Dandy Designs
Those "Pesky" Flies
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Even flies have a purpose in life.


If you listed your least favorite insects, the common fly would probably be near the top of the list. Flies show up uninvited at picnics and outdoor meals and they even invade the private space of our homes. A single fly can annoy us for hours on end. But even with all of their faults, flies show evidence of design.

Sometimes the design built into the world to make it inhabitable can serve as irritations to us when taken out of context. That is certainly true of flies. Flies provide an important function in the processing of organic materials in nature. By laying their eggs on decaying carcasses or decaying organic waste, flies speed up the removal of dangerous materials from the environment.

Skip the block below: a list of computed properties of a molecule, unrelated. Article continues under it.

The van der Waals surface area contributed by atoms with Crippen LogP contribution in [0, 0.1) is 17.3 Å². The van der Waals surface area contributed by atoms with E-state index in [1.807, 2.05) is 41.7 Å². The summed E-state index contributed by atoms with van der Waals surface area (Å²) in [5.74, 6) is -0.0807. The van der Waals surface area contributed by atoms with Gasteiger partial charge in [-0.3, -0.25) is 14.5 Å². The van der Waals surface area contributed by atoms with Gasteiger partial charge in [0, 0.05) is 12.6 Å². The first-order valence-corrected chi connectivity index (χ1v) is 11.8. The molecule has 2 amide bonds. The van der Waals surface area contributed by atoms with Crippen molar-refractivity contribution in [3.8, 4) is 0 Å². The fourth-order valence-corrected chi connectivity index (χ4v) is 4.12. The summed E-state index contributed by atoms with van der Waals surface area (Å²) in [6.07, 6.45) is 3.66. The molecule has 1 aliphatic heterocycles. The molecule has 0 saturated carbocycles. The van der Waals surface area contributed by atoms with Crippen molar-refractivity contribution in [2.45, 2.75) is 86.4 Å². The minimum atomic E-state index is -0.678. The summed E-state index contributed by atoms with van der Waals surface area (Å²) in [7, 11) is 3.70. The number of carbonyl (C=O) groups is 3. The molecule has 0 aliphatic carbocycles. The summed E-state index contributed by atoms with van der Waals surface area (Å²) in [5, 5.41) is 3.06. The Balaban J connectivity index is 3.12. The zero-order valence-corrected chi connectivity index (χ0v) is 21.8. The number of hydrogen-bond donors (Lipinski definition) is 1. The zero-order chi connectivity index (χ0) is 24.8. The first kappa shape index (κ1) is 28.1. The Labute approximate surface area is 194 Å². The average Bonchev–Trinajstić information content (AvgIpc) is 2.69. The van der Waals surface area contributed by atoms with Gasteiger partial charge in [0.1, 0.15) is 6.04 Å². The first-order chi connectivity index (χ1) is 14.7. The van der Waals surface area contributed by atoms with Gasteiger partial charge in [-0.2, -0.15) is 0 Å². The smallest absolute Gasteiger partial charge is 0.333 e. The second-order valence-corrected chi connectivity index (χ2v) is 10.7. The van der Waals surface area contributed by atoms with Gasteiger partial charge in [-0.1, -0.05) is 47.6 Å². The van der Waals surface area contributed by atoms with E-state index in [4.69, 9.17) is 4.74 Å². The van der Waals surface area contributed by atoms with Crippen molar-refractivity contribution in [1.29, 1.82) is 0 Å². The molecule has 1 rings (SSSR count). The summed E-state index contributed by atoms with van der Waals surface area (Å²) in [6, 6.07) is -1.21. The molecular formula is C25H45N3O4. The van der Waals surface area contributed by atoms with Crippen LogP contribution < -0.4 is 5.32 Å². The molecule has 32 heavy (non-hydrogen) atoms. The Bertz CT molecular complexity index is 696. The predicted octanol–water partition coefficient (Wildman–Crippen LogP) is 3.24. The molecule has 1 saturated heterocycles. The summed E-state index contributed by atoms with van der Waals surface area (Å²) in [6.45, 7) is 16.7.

The fly’s amazing ability to fly quickly and to land almost anywhere, even upside down on the ceiling, shows great engineering in design. How does a fly land on the ceiling anyway? Slow motion close-up recordings show that the fly approaches the ceiling with the top of the fly facing the ceiling. They bring their forelegs above their heads and make contact with the ceiling. Once their front legs are stuck they tuck their bodies and let the momentum roll them to a safe landing as their remaining legs make contact. They are basically doing a flip in order to land upside down.

A close look at these versatile insects shows how incredibly well deigned they are.



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